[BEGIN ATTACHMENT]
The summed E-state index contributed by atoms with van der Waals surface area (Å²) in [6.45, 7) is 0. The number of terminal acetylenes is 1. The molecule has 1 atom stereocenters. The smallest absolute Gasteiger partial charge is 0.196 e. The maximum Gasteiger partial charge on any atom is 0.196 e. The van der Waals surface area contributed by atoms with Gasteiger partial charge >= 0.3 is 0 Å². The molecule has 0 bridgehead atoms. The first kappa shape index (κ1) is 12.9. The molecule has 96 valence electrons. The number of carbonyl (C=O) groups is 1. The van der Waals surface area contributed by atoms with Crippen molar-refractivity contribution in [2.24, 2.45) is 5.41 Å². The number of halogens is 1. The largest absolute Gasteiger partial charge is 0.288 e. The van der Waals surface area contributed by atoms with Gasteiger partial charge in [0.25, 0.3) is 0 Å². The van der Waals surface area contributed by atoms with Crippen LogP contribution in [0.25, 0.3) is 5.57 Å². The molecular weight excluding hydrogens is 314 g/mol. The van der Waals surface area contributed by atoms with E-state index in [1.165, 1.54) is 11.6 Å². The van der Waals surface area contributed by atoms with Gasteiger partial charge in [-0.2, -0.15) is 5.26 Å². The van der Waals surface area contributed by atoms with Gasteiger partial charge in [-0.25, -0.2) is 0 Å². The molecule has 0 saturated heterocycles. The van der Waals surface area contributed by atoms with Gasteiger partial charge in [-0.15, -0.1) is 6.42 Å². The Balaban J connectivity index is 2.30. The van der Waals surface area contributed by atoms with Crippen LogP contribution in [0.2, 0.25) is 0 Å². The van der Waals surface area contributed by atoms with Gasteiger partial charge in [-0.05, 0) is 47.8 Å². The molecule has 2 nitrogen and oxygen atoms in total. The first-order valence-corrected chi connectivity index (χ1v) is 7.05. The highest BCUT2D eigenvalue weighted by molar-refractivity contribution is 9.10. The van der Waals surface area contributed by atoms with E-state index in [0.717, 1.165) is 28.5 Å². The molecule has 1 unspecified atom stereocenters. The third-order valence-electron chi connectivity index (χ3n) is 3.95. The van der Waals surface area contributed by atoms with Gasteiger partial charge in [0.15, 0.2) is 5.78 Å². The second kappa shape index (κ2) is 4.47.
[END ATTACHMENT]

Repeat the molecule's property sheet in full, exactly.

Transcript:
The summed E-state index contributed by atoms with van der Waals surface area (Å²) in [6.45, 7) is 0. The number of terminal acetylenes is 1. The molecule has 1 atom stereocenters. The smallest absolute Gasteiger partial charge is 0.196 e. The maximum Gasteiger partial charge on any atom is 0.196 e. The van der Waals surface area contributed by atoms with Gasteiger partial charge >= 0.3 is 0 Å². The molecule has 0 bridgehead atoms. The first kappa shape index (κ1) is 12.9. The molecule has 96 valence electrons. The number of carbonyl (C=O) groups is 1. The van der Waals surface area contributed by atoms with Crippen molar-refractivity contribution in [2.24, 2.45) is 5.41 Å². The number of halogens is 1. The largest absolute Gasteiger partial charge is 0.288 e. The van der Waals surface area contributed by atoms with Gasteiger partial charge in [0.25, 0.3) is 0 Å². The van der Waals surface area contributed by atoms with Crippen LogP contribution in [0.25, 0.3) is 5.57 Å². The molecular weight excluding hydrogens is 314 g/mol. The van der Waals surface area contributed by atoms with E-state index in [1.165, 1.54) is 11.6 Å². The van der Waals surface area contributed by atoms with Gasteiger partial charge in [-0.2, -0.15) is 5.26 Å². The van der Waals surface area contributed by atoms with Gasteiger partial charge in [-0.25, -0.2) is 0 Å². The molecule has 0 saturated heterocycles. The van der Waals surface area contributed by atoms with Gasteiger partial charge in [-0.15, -0.1) is 6.42 Å². The Balaban J connectivity index is 2.30. The van der Waals surface area contributed by atoms with Crippen LogP contribution in [0.2, 0.25) is 0 Å². The van der Waals surface area contributed by atoms with Gasteiger partial charge in [-0.05, 0) is 47.8 Å². The molecule has 2 nitrogen and oxygen atoms in total. The first-order valence-corrected chi connectivity index (χ1v) is 7.05. The highest BCUT2D eigenvalue weighted by molar-refractivity contribution is 9.10. The van der Waals surface area contributed by atoms with E-state index in [0.717, 1.165) is 28.5 Å². The molecule has 1 unspecified atom stereocenters. The third-order valence-electron chi connectivity index (χ3n) is 3.95. The van der Waals surface area contributed by atoms with Gasteiger partial charge in [0.15, 0.2) is 5.78 Å². The second kappa shape index (κ2) is 4.47.